I will come clean right at the start. For the almost 30 years that I thought of myself as a “runner” I looked down my nose at walkers.
This, despite my younger son’s observation that I never actually ran much faster than most people walk. What we mean when we say running is subjective. As I read somewhere once, the difference between jogging and running is the outfit – joggers wearing the more colorfully coordinated ones. By that definition, I was unquestionably a runner.
No matter the pace, those years of pounding the trails and pavements in my running mode, such as it was, did what I needed them to do. They assured an aging process that won’t include osteoporosis. Both bone density scans I have had met with the comment, “You have the bones of a 23-year old.” (My memory might be slightly exaggerated, on the exact age.) But after the second one, the doctor did say I never needed to have another one.
As my belief in karma would have it, my years of thinking myself superior brought me to a crashing halt with a meniscus tear (in two places). No matter how hard I tried, pain caused me to consider that I might not be able to run anymore.
That coupled with determination to keep on moving forced me to consider walking as a legitimate form of cardiovascular exercise.
There was another factor aside from injury – because I tried even with those two tears in my cartilage to run again with dismal results – that changed my pace.
I wanted to be able to walk, in the long term forever, and in the short term long distances. The reason: a trek in the Himalayas in the shadow of Mt. Everest I was planing to make this past fall.
But even before the Nepal trip came into view, I had considered making the 500-mile pilgrimage in Spain known as El Camino de Santiago, the Way of St. James. I was aiming for fall 2018.
The Himalayas came up after that because some friends who are experienced trekkers were doing the Everest Region in October. After looking at and gauging the itinerary, I was in! The same friends who have trekked the world recommended I start walking hills – eventually with a pack on my back. For most of my running years, I had avoided hills. “Screws with my calves going up, and my knees going down,” I said, after several attempts at tackling the roads of St. Thomas with those unwanted results.
But faced with training for a hilly trip – to say the least – I started with Tropaco Point. I wore a knee brace that I felt would protect me going down. As for going up, as long as I warmed up before and stretched after my walks, my calves cooperated.
It may seem obvious, but I must say walking for me has been very different in practice than running. First of all, I have always unapologetically run with music. I tried, because I do have purist bones in me, to run without music and failed. Music always provided the rhythm of the run. Without music, running was hard and rather pointless. With Bruce, Marvin, Aretha and even Jackson, running became a joyful, uplifting, even meditative, in a rock n roll kind of way, pursuit.
The other difference between running and walking is running provided a healthy endorphin high that is hard to get that much of by any other appropriate means.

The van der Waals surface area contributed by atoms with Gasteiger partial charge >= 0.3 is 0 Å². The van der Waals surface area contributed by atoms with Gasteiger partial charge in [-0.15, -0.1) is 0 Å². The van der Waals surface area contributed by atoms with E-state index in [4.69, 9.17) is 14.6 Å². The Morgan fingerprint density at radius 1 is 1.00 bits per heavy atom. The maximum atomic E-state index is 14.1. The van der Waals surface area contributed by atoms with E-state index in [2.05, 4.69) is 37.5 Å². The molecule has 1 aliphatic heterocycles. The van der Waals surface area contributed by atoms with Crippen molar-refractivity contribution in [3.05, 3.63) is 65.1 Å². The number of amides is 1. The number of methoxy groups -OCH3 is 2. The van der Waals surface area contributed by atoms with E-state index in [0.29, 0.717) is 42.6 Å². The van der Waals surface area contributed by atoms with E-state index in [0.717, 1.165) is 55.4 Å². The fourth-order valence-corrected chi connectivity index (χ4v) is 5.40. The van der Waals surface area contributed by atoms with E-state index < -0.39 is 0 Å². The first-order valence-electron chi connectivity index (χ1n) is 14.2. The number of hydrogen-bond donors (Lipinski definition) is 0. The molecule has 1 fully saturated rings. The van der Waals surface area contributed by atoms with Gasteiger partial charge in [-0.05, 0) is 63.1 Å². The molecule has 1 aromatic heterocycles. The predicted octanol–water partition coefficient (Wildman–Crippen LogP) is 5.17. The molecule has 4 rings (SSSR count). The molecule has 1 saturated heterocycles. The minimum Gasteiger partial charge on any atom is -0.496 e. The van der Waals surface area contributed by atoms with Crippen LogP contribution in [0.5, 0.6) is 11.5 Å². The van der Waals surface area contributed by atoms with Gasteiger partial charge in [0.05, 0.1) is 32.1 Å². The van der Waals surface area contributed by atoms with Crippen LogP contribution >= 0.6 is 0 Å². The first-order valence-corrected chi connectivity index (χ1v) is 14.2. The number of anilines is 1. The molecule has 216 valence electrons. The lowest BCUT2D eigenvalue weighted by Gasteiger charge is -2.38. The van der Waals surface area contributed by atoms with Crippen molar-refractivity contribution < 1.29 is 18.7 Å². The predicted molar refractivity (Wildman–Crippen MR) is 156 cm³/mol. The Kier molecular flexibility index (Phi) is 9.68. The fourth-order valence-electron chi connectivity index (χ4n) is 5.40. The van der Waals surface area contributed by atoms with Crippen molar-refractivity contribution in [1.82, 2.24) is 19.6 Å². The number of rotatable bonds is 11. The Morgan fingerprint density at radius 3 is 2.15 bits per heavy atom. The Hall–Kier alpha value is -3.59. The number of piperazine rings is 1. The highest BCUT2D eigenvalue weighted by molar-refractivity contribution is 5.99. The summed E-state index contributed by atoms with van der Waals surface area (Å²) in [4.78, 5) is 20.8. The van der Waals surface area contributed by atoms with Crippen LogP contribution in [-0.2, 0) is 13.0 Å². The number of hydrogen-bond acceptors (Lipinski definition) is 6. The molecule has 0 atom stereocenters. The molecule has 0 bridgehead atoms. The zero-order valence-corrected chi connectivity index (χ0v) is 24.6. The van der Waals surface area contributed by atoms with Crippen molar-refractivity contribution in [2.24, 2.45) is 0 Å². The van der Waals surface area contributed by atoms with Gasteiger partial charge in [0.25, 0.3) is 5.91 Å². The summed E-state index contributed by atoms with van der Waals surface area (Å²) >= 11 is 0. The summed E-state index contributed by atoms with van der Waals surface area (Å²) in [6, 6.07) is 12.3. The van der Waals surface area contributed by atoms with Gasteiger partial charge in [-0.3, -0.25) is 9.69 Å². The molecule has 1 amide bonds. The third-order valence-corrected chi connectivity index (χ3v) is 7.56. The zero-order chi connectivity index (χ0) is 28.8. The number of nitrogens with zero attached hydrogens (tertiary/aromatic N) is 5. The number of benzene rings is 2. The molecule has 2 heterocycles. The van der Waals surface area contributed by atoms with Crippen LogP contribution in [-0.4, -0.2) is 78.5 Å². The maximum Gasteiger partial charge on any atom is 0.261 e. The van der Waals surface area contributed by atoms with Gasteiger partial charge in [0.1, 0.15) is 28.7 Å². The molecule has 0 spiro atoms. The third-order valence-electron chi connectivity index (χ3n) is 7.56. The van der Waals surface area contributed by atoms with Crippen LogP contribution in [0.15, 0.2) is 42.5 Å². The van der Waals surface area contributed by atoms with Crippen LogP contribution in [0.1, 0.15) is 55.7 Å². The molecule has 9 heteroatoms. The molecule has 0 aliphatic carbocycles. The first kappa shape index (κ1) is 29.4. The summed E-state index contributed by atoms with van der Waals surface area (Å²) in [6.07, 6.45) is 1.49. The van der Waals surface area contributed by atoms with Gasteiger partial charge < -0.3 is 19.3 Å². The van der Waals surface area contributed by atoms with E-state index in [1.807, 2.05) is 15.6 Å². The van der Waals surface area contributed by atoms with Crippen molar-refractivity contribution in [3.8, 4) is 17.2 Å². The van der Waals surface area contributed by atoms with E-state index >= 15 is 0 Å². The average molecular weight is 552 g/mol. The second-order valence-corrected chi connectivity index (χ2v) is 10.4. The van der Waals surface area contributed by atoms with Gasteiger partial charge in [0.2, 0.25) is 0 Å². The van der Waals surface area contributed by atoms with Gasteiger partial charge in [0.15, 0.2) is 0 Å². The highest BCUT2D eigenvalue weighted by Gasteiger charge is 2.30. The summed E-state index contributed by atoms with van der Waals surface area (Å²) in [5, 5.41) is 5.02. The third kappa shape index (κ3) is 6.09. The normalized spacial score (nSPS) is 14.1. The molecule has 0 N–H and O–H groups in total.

Walking, on the other hand, calls to me for quiet. Much more time to appreciate the surroundings. Be in the moment. See the moment, feel it. That is what walking, hiking and trekking is about as I experience it.
As for endorphins, hills provide the sweat that makes me feel like I have actually DONE something. Walking has its own rhythm, but it’s not a rock beat. After a long walk – at least an hour – I feel better. But to compare it to the high from running is the difference between aspirin and say, crack. Perhaps a slight overstatement, but you get it.
But here’s the thing. Walking made me strong and since I was walking much longer than I ever ran, often two or more hours, walking gave me stamina.
The first time I went biking after I had been walking for a while, I was rewarded with much greater ease in taking the WAPA hill in Subbase for example. The difference in my strength and endurance was significant.
So, with months of walking and two major hurricanes under my belt, off I went to Kathmandu, which is at roughly 4,500 feet, prepared to make my way over several days and after one hairy airplane ride to 12,500 feet.
Having hiked and lived at “altitude,” I was not concerned about the thin air aspect of the journey. I had been 1,500 feet higher, to nearly 14,000 feet, eight years earlier at Dead Woman’s Pass on the way to Machu Picchu in Peru without incident.
I had also practiced in Taos, New Mexico, in July with a three-hour hike at 10,000 feet.
It turns out, in Nepal I was to be undone by cold, not thin air. On my last day of trekking, after climbing the full 12,500 feet to Tengboche, it rained, it snowed, it froze. With a torn meniscus in my knee and torn ligament in my wrist, I made an adult decision to not trek down the 2,000 feet we had climbed that day and risk falling on the slippery rocks doing damage that could negatively impact my exercise life at 68. The helicopter ride back to Kathmandu was spectacular, as was the Yoga retreat I was able to attend instead of trekking back to where we started in Lukla.
But the big payoff came back here on St. Thomas. The strength I had built up through my months of training coupled with hiking in the thin air at altitude has flung open the door to running again.
Something told me to try it when I got back and to my great joy, I ran again after two years of abstinence. I am mixing the running with walking, hiking and deep water running, but I have been able to pick up the pace in my running mode without pain and with new-found lung capacity.
The moral of the story is never give up, even if it means, walking instead of running or even if it means taking a helicopter so you don’t have to ever give up – due to avoidable injury – the joy and life-giving rewards of regular exercise.